Many Ghanaian's are taking to social media to rejoice in the legalization of cannabis in Ghana, but what does the new law actually say?
Across the internet, articles are emerging stating that "Ghana has legalized weed", with many celebrities taking to Twitter to express their joy.
According to GhanaWeb, Ghana has legalized the use of cannabis for "health and industrial purposes as it joins other African countries hoping to derive economic and health benefits from the substance."
Ghana's cannabis legalization was made after it's Parliament passed the Narcotics Control Commission Bill of 2019 last week, which formed the Narcotics Control Board (NACOB), a board that would oversee the industrial use of narcotic substances such as cannabis. In addition to facilitating industrial use cannabis, the law also shifts drug abuse from being a criminal issue into being a public health issue.
Though are the countless celebrities posting about Ghana's cannabis legalization correct in their excitement?
There is one important clause that seems to have eluded many of these Ghanaian celebrities posting on Twitter, which is an important clause included in the bill. As GhanaWeb mentions, the new move to legalize cannabis in Ghana is not just limited to the medicinal and industrial use of cannabis, but more specifically, it is limited to cannabis with Tetrahydrocannabinol (THC) levels lower than 0.3 percent.
While many seem to mistakenly believe that recreational cannabis is now legal in Ghana, even the THC levels legalized for industrial and medical purposes are significantly lower than the THC levels found even in a low-potency cannabis plant. Marijuana typically ranges from 12-30% THC, with extremely low ranges sitting around the 10% mark.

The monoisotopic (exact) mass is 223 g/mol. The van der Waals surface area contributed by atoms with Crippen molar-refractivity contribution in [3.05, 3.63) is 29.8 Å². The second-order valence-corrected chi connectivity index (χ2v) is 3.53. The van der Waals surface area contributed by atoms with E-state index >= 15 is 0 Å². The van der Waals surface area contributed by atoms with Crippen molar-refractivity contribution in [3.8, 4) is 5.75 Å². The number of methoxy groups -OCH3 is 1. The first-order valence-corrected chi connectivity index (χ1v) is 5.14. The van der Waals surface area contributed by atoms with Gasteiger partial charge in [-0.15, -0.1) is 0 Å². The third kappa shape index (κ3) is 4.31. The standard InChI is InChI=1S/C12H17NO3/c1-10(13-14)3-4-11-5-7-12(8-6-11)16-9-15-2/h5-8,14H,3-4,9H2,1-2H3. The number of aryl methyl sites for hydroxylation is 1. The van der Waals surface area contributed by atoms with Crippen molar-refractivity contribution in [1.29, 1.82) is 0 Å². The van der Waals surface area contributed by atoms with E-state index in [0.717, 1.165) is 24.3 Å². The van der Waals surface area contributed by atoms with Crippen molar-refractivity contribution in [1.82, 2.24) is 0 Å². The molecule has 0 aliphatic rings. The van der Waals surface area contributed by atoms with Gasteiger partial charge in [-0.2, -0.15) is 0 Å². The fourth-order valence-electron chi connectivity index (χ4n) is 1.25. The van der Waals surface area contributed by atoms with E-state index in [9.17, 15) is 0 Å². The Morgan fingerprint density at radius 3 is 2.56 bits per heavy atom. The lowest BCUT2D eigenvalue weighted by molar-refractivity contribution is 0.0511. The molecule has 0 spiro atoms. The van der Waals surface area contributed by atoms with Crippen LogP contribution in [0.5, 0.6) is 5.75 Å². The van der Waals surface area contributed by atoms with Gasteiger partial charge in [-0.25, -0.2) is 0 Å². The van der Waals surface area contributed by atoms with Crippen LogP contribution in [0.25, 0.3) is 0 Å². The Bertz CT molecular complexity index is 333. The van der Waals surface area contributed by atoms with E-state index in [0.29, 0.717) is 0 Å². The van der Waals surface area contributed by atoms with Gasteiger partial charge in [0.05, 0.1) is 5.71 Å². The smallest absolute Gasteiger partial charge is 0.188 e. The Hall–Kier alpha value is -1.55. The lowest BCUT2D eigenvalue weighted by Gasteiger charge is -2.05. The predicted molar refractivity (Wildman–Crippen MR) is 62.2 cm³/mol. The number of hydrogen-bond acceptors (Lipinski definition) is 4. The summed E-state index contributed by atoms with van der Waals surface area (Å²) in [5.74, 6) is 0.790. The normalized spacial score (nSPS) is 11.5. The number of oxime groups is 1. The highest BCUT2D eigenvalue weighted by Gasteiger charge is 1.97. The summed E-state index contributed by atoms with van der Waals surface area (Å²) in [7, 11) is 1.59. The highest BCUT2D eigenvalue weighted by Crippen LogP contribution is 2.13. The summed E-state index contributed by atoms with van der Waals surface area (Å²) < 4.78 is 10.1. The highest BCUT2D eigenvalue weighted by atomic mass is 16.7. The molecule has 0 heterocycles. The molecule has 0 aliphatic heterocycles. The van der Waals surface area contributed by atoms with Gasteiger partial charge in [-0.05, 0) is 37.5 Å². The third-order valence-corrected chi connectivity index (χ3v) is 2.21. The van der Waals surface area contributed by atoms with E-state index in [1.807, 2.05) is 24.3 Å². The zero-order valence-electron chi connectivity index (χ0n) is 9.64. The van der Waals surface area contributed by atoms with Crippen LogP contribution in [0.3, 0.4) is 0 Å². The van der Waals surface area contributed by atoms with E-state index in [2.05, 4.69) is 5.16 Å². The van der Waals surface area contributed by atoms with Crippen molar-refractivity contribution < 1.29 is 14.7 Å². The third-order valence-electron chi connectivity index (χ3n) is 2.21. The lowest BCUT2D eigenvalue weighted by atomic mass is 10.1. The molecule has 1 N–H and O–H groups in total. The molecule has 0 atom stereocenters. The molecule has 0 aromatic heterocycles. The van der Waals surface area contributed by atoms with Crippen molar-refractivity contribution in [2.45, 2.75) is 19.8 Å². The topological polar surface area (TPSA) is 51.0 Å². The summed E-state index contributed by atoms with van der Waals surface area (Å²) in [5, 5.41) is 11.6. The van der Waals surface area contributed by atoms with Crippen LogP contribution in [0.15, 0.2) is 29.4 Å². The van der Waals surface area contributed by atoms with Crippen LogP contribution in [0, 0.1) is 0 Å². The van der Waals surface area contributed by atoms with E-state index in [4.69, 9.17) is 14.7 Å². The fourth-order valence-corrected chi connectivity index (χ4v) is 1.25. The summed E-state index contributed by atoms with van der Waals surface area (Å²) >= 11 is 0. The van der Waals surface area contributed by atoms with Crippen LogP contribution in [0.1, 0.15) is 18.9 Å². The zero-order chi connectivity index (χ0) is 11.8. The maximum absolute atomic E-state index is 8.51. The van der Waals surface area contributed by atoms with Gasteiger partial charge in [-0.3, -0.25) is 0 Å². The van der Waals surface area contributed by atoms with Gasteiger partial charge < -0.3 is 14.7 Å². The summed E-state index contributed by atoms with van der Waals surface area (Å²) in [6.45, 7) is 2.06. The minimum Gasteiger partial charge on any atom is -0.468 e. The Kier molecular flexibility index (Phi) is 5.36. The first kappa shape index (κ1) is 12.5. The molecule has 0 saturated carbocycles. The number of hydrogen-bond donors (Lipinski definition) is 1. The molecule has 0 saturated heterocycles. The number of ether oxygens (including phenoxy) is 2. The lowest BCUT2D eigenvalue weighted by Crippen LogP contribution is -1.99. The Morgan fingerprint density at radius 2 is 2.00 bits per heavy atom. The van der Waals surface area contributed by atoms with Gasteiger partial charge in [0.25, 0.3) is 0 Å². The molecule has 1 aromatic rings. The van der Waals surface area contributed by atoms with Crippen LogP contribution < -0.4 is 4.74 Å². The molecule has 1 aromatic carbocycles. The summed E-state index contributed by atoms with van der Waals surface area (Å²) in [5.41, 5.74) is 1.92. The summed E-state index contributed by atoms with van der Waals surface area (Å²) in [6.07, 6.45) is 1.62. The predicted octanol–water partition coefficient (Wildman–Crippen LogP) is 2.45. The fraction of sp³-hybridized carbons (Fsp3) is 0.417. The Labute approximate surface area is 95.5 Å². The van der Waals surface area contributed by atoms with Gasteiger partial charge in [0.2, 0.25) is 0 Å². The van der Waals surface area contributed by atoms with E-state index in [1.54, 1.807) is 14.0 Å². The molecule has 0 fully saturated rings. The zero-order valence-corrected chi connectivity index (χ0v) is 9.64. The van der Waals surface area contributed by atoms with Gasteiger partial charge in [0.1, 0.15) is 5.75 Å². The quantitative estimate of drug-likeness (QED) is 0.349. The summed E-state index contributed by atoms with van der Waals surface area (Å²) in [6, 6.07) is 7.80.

In fact, the level of THC made legal in Ghana is more accurately aligned with those found in hemp plants, which are unable to get users high. This is confirmed by the president of the Hemp Association of Ghana, Nana Kwaku Agyemang, who stated that "We seem to get lost in this issue of getting high, and all we can talk about as Ghanaians is smoking. We are not promoting smoking, we are promoting industry, we are promoting cleaning up the environment."
Agyemang went on to say that "we are promoting creating a new revenue stream for government in terms of taxing from cultivation and export and we are talking about promoting medicines that are far better than opioids, medicines that cannot kill you because no one has died from taking cannabis."
So before you get excited, realize that Ghana hasn't legalized recreational cannabis, or even medicinal cannabis, but rather, the country has legalized hemp and hemp-based CBD products. This isn't to minimize the efforts of the country, however, as these products may generate Ghana millions, as well as bringing a host of medicinal benefits to its citizens.
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